How might we begin to think and talk about terrorism in a way that doesn't simplify the issues, nor condone the actions, but builds understanding of the complexity of one of the great issues facing the planet?
How and why do people become terrorists and what can we do to stop that happening?
Auckland University's Peter O'Connor leads a discussion in the relaxed surrounds of a public bar.
Auckland’s Birdcage pub may be an odd place to be looking for an insight into terrorism, but that’s exactly what Prof Peter O’Connor provides as part of the Raising the Bar event.
It is part of an experiment by the University of Auckland to send some of its best scholars and communicators out into the community for a night of discussion about a whole range of topics.
“If you’d walked into this pub about 110 years ago, standing behind the bar would have been my great-grandfather Patrick Maurice O’Connor, who came here to start a new life because he was on the run from Ireland. He was from County Kerry (my Dad always said Kerry men fought for 900 years and never surrendered), and the family story goes that he had fought in a group called the Moonlighters.”
This precursor to the Irish Republican Army, which took militant action against English rule in the late nineteenth century was so-called because its members rode at night, when they could get a better shot under the cover of darkness.
And this is what had happened, for according to family history, Patrick O’Connor had murdered an English landlord late one night.
Because he’d killed someone important and was at risk of discovery, the Moonlighters looked at a globe for the most distant place from England, and decided on New Zealand as his destination.
“And so,” says O’Connor, “he washed up here where he created a new life for himself and his descendants. But was he a freedom fighter or a terrorist? In our family, of course, he was a hero.”
Trying to work out what leads ordinary people today to commit acts of terror, Prof Peter O’Connor thinks of that ancestry.
His great-grandfather was driven by a sense of deep injustice.
“A long, long history of being held in chains. A belief in a cause greater than himself. Is that why he did it? Is that why he rode at nights with those other bands of men? Did he fight for the freedom of Ireland, the defence of culture, of language, of all those things which other freedom-fighters/terrorists fight and die for?”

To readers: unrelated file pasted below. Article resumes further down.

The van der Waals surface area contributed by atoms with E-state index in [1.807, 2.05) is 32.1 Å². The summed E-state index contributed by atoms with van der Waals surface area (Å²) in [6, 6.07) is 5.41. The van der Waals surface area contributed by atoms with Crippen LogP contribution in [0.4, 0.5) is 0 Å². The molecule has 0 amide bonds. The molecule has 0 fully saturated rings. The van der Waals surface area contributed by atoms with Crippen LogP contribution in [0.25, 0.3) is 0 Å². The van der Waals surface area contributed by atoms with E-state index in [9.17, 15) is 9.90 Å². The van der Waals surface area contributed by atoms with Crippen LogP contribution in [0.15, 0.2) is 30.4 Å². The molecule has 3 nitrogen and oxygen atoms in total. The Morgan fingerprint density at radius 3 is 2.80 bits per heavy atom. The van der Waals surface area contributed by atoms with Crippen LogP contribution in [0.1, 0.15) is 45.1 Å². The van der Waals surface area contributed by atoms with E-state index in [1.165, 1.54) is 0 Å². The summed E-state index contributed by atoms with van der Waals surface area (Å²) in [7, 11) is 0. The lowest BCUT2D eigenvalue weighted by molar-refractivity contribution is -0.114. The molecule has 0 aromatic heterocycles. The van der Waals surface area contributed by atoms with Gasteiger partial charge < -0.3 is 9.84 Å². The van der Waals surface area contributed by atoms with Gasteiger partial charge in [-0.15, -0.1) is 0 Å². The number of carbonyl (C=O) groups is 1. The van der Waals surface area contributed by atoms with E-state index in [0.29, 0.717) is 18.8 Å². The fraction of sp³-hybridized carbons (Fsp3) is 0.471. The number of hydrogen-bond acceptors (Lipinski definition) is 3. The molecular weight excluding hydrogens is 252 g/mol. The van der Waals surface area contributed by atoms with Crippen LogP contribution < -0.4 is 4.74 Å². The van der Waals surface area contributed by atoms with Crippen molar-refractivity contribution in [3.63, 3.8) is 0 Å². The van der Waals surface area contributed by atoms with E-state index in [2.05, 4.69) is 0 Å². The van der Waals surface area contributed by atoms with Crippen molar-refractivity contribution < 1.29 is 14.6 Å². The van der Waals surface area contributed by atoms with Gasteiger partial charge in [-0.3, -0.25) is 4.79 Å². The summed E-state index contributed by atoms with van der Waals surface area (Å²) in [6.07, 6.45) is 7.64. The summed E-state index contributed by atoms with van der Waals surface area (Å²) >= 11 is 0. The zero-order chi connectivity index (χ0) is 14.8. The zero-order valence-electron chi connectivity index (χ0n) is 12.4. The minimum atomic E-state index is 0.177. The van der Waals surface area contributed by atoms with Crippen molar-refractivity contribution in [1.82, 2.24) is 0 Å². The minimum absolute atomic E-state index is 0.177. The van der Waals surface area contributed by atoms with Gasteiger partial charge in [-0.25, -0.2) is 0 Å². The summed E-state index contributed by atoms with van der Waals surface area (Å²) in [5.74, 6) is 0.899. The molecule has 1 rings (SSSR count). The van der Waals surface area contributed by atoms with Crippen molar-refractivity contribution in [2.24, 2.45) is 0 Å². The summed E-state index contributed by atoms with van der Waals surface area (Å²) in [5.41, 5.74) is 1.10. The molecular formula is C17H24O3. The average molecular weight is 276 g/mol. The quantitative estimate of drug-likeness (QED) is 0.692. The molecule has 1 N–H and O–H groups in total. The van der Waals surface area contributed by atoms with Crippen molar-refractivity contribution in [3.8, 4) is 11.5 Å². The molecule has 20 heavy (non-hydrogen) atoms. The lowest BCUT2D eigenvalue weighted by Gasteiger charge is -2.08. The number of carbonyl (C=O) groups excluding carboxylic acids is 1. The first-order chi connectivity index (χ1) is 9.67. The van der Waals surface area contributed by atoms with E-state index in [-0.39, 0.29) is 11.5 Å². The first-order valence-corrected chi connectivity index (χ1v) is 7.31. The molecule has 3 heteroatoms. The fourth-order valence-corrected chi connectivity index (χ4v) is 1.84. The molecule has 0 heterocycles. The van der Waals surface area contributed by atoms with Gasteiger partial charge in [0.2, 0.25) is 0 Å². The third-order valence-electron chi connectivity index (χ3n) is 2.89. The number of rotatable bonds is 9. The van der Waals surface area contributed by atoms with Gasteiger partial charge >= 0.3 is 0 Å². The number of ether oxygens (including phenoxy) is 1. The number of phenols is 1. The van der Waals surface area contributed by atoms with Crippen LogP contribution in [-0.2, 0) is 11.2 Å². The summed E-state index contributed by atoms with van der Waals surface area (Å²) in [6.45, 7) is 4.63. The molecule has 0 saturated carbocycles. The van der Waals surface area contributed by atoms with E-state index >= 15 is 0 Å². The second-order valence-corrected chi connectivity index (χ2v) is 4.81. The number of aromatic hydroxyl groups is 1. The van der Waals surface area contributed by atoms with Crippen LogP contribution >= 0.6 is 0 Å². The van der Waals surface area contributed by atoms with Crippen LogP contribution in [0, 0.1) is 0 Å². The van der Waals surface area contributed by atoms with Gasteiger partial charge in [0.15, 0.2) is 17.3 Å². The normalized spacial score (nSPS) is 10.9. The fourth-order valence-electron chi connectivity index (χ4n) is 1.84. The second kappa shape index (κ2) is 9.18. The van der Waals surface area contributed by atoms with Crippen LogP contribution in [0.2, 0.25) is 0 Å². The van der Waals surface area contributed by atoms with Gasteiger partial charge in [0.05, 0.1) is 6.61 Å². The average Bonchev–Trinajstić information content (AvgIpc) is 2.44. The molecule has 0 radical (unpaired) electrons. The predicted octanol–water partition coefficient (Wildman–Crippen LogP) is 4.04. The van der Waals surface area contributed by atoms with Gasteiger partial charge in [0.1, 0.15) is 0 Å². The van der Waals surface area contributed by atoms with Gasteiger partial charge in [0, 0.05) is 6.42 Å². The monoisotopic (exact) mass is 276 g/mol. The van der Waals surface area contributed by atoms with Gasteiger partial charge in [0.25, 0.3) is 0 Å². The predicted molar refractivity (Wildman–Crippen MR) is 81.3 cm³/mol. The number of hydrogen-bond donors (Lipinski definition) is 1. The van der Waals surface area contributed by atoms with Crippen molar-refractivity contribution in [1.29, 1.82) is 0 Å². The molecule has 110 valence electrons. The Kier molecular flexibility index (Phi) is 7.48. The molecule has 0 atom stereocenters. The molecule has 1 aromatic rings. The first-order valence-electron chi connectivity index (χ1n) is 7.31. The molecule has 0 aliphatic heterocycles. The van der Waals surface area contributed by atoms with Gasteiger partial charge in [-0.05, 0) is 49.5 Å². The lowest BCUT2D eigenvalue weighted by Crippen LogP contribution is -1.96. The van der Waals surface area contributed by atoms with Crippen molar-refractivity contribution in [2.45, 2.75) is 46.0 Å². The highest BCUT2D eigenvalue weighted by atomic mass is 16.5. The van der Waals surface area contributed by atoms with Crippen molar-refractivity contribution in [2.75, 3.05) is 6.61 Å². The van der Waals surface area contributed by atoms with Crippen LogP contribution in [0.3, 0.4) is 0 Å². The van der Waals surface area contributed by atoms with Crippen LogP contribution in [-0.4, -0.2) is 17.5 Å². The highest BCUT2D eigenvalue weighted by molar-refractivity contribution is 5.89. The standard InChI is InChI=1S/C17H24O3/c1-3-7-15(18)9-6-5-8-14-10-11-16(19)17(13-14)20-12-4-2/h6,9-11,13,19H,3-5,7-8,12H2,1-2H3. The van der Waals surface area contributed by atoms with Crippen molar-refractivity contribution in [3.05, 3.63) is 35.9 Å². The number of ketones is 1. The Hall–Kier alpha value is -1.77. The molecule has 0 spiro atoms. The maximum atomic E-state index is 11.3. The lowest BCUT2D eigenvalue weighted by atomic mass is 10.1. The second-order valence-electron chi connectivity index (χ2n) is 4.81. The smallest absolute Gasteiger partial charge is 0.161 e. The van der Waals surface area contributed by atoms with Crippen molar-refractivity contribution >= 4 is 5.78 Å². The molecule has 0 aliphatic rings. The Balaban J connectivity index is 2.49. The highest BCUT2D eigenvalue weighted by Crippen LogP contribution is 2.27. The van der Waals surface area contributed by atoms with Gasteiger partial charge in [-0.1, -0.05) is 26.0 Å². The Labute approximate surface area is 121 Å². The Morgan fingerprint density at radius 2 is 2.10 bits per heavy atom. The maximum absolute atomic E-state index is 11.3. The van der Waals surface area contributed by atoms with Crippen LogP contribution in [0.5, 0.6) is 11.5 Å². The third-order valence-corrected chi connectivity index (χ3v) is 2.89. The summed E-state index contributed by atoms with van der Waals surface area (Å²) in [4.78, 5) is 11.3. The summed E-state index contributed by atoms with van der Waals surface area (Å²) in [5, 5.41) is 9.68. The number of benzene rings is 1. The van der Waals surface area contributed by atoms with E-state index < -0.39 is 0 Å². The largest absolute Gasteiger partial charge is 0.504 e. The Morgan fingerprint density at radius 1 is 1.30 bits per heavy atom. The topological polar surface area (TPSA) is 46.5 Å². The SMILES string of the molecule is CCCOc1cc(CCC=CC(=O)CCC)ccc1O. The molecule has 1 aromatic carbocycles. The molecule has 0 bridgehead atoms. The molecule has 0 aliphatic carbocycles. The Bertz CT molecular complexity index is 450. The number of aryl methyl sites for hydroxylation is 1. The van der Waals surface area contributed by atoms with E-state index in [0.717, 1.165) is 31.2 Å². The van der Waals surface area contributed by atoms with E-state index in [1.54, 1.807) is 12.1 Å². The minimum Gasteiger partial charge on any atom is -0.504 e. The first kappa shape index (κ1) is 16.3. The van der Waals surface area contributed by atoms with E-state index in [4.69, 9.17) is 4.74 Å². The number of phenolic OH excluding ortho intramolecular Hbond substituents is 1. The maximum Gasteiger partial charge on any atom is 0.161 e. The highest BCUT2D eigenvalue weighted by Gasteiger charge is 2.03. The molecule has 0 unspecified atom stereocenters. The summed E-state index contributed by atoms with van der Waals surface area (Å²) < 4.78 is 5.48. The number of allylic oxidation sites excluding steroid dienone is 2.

Seeking to understand the motivation to join the Moonlighters, talks of Castleisland in County Kerry, which is where his great-grandfather was from. There, he says, “You’ll see in the centre church a square. Spikes, six spikes. And that’s where in 1798 they beheaded the rebellious few from Tralee, chopped their heads off, carried it back to Castleisland, and put them there for everyone to see what would happen if you challenged the overlords.”
Patrick O’Connor was born long after those events but his great-grandson is sure that he must have heard the stories as a young man of that incredible injustice. And what he ponders what that would have meant to him.
The parallels with today are, he considers, clear. When we talk the way we do about terrorists, when we drive for punishment, and go to war, do we instead simply recruit the next generation of our opponents to find in terrorism their only future? As perhaps was the case for Patrick.
O’Connor concedes that in narrow terms, the 1916 Rebellion in Ireland was a failure.
“But what really turned the Irish people to support further action was the subsequent public execution of the ‘thirteen martyrs.’ And in particular James Conley, whom they had to strap in a chair because he couldn’t stand. And they shot him. That execution acted as a galvanising force for people to stand and overthrow and challenge, and led eventually to the Irish Republic.”
These examples from Irish history suggest to O’Connor that it’s misleading to ascribe terrorist acts to innate evil on the part of those who commit them. Instead, he counters, we need to think about how people are turned from right and good because of the situations into which they are born.
About Peter O’Connor
Professor Peter O’Connor is an international expert in using theatre to teach in prisons, psychiatric hospitals, trauma zones and on sensitive issues, including family violence and suicide prevention.
He is researching what he calls the post-normal world, where there is no chance of going back to what we used to think of as normal. Terrorism is now a permanent feature of life around the globe.
He was the founding director of Everyday Theatre, a national theatre in education programme on preventing family violence and child abuse. His work in Christchurch schools following the series of earthquakes led to UNESCO-funded research and programme development of the Teaspoon of Light Theatre Company.
He is also the Head of School at the University of Auckland’s Faculty of Education.
Recorded in association with the University of Auckland